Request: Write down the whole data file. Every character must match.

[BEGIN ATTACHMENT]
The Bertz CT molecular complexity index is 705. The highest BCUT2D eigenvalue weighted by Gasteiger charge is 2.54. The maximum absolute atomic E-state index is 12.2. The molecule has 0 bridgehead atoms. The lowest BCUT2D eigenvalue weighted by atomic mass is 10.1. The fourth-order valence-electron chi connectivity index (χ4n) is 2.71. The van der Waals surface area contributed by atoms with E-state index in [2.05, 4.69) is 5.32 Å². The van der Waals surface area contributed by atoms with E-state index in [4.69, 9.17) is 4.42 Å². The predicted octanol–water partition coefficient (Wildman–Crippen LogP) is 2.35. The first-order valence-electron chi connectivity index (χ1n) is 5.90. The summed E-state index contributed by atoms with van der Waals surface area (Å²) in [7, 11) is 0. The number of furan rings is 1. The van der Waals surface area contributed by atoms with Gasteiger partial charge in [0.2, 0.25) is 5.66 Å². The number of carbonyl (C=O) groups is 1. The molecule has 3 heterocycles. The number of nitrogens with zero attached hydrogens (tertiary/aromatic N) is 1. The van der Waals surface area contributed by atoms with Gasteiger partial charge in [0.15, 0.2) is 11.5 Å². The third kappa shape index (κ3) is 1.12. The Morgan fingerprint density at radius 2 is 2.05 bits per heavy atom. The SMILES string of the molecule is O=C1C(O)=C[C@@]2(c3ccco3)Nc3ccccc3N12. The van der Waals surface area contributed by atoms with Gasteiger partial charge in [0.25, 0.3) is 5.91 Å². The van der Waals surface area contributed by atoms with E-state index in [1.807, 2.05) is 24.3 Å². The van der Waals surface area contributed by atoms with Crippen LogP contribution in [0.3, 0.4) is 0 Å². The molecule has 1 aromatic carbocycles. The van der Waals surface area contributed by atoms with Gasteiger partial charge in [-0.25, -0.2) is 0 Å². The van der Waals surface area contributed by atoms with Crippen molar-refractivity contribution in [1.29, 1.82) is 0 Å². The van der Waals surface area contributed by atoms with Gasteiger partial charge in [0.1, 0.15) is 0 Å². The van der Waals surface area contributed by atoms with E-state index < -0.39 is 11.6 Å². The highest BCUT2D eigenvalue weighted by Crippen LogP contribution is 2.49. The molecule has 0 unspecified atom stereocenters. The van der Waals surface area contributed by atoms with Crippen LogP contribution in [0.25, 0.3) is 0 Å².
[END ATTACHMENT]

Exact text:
The Bertz CT molecular complexity index is 705. The highest BCUT2D eigenvalue weighted by Gasteiger charge is 2.54. The maximum absolute atomic E-state index is 12.2. The molecule has 0 bridgehead atoms. The lowest BCUT2D eigenvalue weighted by atomic mass is 10.1. The fourth-order valence-electron chi connectivity index (χ4n) is 2.71. The van der Waals surface area contributed by atoms with E-state index in [2.05, 4.69) is 5.32 Å². The van der Waals surface area contributed by atoms with E-state index in [4.69, 9.17) is 4.42 Å². The predicted octanol–water partition coefficient (Wildman–Crippen LogP) is 2.35. The first-order valence-electron chi connectivity index (χ1n) is 5.90. The summed E-state index contributed by atoms with van der Waals surface area (Å²) in [7, 11) is 0. The number of furan rings is 1. The van der Waals surface area contributed by atoms with Gasteiger partial charge in [0.2, 0.25) is 5.66 Å². The number of carbonyl (C=O) groups is 1. The molecule has 3 heterocycles. The number of nitrogens with zero attached hydrogens (tertiary/aromatic N) is 1. The van der Waals surface area contributed by atoms with Gasteiger partial charge in [0.15, 0.2) is 11.5 Å². The third kappa shape index (κ3) is 1.12. The Morgan fingerprint density at radius 2 is 2.05 bits per heavy atom. The SMILES string of the molecule is O=C1C(O)=C[C@@]2(c3ccco3)Nc3ccccc3N12. The van der Waals surface area contributed by atoms with Gasteiger partial charge in [0.25, 0.3) is 5.91 Å². The van der Waals surface area contributed by atoms with E-state index in [1.807, 2.05) is 24.3 Å². The van der Waals surface area contributed by atoms with Crippen LogP contribution in [0.3, 0.4) is 0 Å². The molecule has 1 aromatic carbocycles. The van der Waals surface area contributed by atoms with Gasteiger partial charge in [-0.25, -0.2) is 0 Å². The van der Waals surface area contributed by atoms with Crippen molar-refractivity contribution in [1.29, 1.82) is 0 Å². The van der Waals surface area contributed by atoms with Gasteiger partial charge in [0.1, 0.15) is 0 Å². The van der Waals surface area contributed by atoms with E-state index < -0.39 is 11.6 Å². The highest BCUT2D eigenvalue weighted by Crippen LogP contribution is 2.49. The molecule has 0 unspecified atom stereocenters. The van der Waals surface area contributed by atoms with Crippen LogP contribution in [0.25, 0.3) is 0 Å².